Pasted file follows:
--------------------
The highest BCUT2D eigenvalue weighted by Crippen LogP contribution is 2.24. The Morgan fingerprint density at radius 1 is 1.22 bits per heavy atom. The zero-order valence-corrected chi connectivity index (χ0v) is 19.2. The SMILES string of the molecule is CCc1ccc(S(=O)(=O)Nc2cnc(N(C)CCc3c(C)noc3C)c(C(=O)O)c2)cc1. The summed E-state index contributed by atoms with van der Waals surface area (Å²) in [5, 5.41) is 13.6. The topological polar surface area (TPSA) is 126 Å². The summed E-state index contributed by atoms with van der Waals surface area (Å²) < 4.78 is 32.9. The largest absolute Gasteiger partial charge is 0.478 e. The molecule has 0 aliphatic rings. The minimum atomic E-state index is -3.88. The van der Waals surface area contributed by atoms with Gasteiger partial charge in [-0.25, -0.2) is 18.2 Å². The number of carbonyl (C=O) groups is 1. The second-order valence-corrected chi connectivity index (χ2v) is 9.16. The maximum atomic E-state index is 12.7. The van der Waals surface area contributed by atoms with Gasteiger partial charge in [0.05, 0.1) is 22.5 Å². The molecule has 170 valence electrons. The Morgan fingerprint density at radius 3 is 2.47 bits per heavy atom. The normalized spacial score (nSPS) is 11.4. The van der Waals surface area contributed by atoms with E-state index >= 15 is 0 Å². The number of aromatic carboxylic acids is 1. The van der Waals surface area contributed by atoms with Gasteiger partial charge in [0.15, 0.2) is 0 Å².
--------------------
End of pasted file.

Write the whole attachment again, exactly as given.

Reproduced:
The highest BCUT2D eigenvalue weighted by Crippen LogP contribution is 2.24. The Morgan fingerprint density at radius 1 is 1.22 bits per heavy atom. The zero-order valence-corrected chi connectivity index (χ0v) is 19.2. The SMILES string of the molecule is CCc1ccc(S(=O)(=O)Nc2cnc(N(C)CCc3c(C)noc3C)c(C(=O)O)c2)cc1. The summed E-state index contributed by atoms with van der Waals surface area (Å²) in [5, 5.41) is 13.6. The topological polar surface area (TPSA) is 126 Å². The summed E-state index contributed by atoms with van der Waals surface area (Å²) < 4.78 is 32.9. The largest absolute Gasteiger partial charge is 0.478 e. The molecule has 0 aliphatic rings. The minimum atomic E-state index is -3.88. The van der Waals surface area contributed by atoms with Gasteiger partial charge in [-0.25, -0.2) is 18.2 Å². The number of carbonyl (C=O) groups is 1. The second-order valence-corrected chi connectivity index (χ2v) is 9.16. The maximum atomic E-state index is 12.7. The van der Waals surface area contributed by atoms with Gasteiger partial charge in [0.05, 0.1) is 22.5 Å². The molecule has 170 valence electrons. The Morgan fingerprint density at radius 3 is 2.47 bits per heavy atom. The normalized spacial score (nSPS) is 11.4. The van der Waals surface area contributed by atoms with E-state index >= 15 is 0 Å². The number of aromatic carboxylic acids is 1. The van der Waals surface area contributed by atoms with Gasteiger partial charge in [0.15, 0.2) is 0 Å².